Tax Focus: M&As of Chinese Domestic Companies by Foreign Investors

By Eunice Ku and Shirley Zhang, Dezan Shira & Associates

Posted: 2nd May 2013 08:52

With respect to M&As involving the acquisition of Chinese domestic companies by foreign investors, in June 2009, the Ministry of Commerce promulgated the “Provisions on Foreign Investors’ Merger with and Acquisition of Domestic Enterprises (Order No. 6, ‘M&A Provisions’),” which address share and asset acquisitions of Chinese enterprises by foreign investors. The M&A Provisions cover the following types of transactions:
 
Share Acquisitions
 
Asset Acquisitions
 
 
In a share acquisition, the FIE established as a result inherits the rights and debts of the Chinese company. In an asset acquisition, the target company will retain its rights and liabilities.
 
 
Transaction Price of Shares/Assets
According to the M&A Provisions, when determining the transaction price of shares or assets, the parties should use evaluation results concluded by an asset evaluation agency established under Chinese law as the basis, adopting internationally accepted common evaluation methods. Shares or assets cannot be transferred at a price significantly lower than the evaluation results.
 
CIT Treatment on Share and Asset Transfers
Under China’s Corporate Income Tax (CIT) Law, which applies to both domestic enterprises as well as foreign and foreign-invested enterprises, income arising from the transfer of equity and assets (both fixed and intangible) is subject to CIT. The taxable income equals the gross income (i.e., transaction price) subtracted by the net value of the shares or assets:
 
 
For resident enterprises, a standard 25 percent CIT rate applies; for non-resident enterprises, the withholding tax rate on capital gains is 10 percent. The CIT Implementing Laws further provide that, when undergoing restructuring, gains or losses arising from the transfer of assets should be recognized at the time of the transaction, and the tax base of the assets should be re-determined based on the transaction price.
 
Income Derived from Share Transfers
With respect to income derived from share transfers, the “Notice on Certain Issues Concerning the Thorough Implementation of the CIT Law (guoshuihan [2010] No. 79)” promulgated in February 2010 further specifies that such income should be recognized as taxable income when the share transfer agreement comes into effect and the formalities for changing the share structure have been completed.
 
The taxable income equals the proceeds from the share transfer deducted by the original cost of obtaining the equity interest:
 
 
The target company’s retained earnings (e.g. undistributed profits) cannot be deducted from the proceeds.
 
Losses from the Transfer of Shares/Assets
In March 2011, the SAT issued the “Measures for Corporate Income Tax (CIT) Deduction on Asset Losses of Enterprises (SAT Announcement [2011] No. 25),” which provides that actual asset losses (i.e., reasonable losses incurred in the process of actually disposing of or transferring assets, including equity investments and fixed and intangible assets) are deductible in the year in which they occur.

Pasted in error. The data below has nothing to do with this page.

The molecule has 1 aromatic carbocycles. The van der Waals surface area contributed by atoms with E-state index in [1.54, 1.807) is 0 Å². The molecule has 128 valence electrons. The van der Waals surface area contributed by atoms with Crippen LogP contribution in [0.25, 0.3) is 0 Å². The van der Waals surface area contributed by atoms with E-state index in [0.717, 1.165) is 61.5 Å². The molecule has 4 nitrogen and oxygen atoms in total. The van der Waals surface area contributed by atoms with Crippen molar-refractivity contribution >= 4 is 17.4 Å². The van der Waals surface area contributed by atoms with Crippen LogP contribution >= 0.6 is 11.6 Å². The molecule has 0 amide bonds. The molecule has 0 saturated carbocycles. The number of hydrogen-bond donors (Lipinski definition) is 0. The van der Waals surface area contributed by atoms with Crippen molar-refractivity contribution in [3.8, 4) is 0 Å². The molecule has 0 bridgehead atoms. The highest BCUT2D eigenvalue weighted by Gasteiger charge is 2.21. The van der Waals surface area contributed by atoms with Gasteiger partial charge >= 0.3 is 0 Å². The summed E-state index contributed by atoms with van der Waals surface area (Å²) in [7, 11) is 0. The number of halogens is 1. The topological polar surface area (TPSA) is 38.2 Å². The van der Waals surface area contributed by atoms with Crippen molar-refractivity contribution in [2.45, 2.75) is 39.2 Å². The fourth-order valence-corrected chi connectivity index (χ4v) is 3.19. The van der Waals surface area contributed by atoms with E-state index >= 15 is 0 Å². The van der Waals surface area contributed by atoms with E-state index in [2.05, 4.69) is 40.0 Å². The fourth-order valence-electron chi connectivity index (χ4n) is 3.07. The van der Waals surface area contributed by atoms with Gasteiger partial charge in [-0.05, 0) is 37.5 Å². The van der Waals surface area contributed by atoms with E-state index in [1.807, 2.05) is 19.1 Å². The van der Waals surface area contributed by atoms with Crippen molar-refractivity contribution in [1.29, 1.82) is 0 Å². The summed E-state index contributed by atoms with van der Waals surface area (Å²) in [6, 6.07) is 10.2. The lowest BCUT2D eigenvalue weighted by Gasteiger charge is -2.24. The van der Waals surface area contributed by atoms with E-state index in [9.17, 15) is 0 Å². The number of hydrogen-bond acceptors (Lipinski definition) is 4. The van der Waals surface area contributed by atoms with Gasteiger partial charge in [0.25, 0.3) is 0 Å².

Value-added Tax
China’s current value-added tax (VAT) regulations stipulate that organizations and individuals engaged in the sale of goods, processing and repair services and importation of goods in China are subject to a VAT. As such, the transfer of equity is outside of the scope of VAT, but the transfer of fixed assets and inventories are subject to VAT based on their fair values.
 
In 2011, the SAT released Announcement [2011] No. 13 which states that the transfer of entire or partial tangible assets in all forms of asset restructurings, including mergers, are exempt from VAT if the assets are transferred along with all the relevant creditor’s rights, liabilities and manpower. Announcement [2012] No. 55 further provides that, with respect to entire asset transfers (where all assets, liabilities and manpower are transferred), the transferor’s unused input VAT credit balance can be carried forward to the transferee if they are both general VAT payers and tax de-registration procedures have been completed.
 
Business Tax
A 5 percent business tax will be levied on the transfer of intangible assets such as copyrights, trademarks and patents based on the fair market value. However, technology transfers may be exempt. According to SAT Announcement [2011] No. 51, the transfer of entire or partial tangible assets in all forms of asset restructurings, including mergers, are outside the scope of business tax, if the assets are transferred along with all the relevant creditor’s rights, liabilities and manpower. The transfer of immovable property and land use rights involved therein will be exempt from business tax.
 
Land Appreciation Tax
Gains from the transfer of state-owned land use rights, buildings and their attached facilities are subject to a land appreciation tax based on the amount of appreciation. The rates range from 30 percent to 60 percent.
 
Stamp Tax
A 0.03 percent to 0.05 percent stamp tax is imposed on the share or asset transfer price for both sellers and buyers.
 
This article was first published on China Briefing.
 
Dezan Shira & Associates is a specialist foreign direct investment practice, providing corporate establishment, business advisory, tax advisory and compliance, accounting, payroll, due diligence and financial review services to multinationals investing in emerging Asia. Since its establishment in 1992, the firm has grown into one of Asia’s most versatile full-service consultancies with operational offices across China, Hong Kong, India, Singapore and Vietnam as well as liaison offices in Italy and the United States.
 
For further details or to contact the firm, please email info@dezshira.com or visit www.dezshira.com.

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